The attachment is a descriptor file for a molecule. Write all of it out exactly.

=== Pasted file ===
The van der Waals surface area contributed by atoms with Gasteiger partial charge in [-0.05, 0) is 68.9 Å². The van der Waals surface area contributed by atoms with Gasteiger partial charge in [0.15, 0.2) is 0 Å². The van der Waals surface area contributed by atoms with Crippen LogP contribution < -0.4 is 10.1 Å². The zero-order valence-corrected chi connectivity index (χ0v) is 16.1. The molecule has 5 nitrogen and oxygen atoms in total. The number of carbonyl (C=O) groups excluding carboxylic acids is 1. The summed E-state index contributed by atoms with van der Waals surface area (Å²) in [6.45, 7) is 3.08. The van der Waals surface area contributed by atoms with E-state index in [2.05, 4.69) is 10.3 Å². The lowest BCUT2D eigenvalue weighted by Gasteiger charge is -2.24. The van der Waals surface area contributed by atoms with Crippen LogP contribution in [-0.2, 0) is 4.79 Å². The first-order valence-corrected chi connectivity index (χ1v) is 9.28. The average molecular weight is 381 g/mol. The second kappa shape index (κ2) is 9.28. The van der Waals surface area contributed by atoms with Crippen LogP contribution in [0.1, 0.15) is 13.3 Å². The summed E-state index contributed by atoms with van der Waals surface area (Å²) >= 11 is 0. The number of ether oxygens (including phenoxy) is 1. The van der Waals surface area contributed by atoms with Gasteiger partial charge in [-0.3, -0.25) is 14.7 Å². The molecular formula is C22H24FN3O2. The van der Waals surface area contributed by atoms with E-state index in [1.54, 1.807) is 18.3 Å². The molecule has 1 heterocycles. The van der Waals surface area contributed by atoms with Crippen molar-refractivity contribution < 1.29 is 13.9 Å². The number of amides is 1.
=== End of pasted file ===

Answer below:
The van der Waals surface area contributed by atoms with Gasteiger partial charge in [-0.05, 0) is 68.9 Å². The van der Waals surface area contributed by atoms with Gasteiger partial charge in [0.15, 0.2) is 0 Å². The van der Waals surface area contributed by atoms with Crippen LogP contribution < -0.4 is 10.1 Å². The zero-order valence-corrected chi connectivity index (χ0v) is 16.1. The molecule has 5 nitrogen and oxygen atoms in total. The number of carbonyl (C=O) groups excluding carboxylic acids is 1. The summed E-state index contributed by atoms with van der Waals surface area (Å²) in [6.45, 7) is 3.08. The van der Waals surface area contributed by atoms with E-state index in [2.05, 4.69) is 10.3 Å². The lowest BCUT2D eigenvalue weighted by Gasteiger charge is -2.24. The van der Waals surface area contributed by atoms with Crippen LogP contribution in [-0.2, 0) is 4.79 Å². The first-order valence-corrected chi connectivity index (χ1v) is 9.28. The average molecular weight is 381 g/mol. The second kappa shape index (κ2) is 9.28. The van der Waals surface area contributed by atoms with Crippen LogP contribution in [0.1, 0.15) is 13.3 Å². The summed E-state index contributed by atoms with van der Waals surface area (Å²) >= 11 is 0. The number of ether oxygens (including phenoxy) is 1. The van der Waals surface area contributed by atoms with Gasteiger partial charge in [-0.3, -0.25) is 14.7 Å². The molecular formula is C22H24FN3O2. The van der Waals surface area contributed by atoms with E-state index in [1.54, 1.807) is 18.3 Å². The molecule has 1 heterocycles. The van der Waals surface area contributed by atoms with Crippen molar-refractivity contribution < 1.29 is 13.9 Å². The number of amides is 1.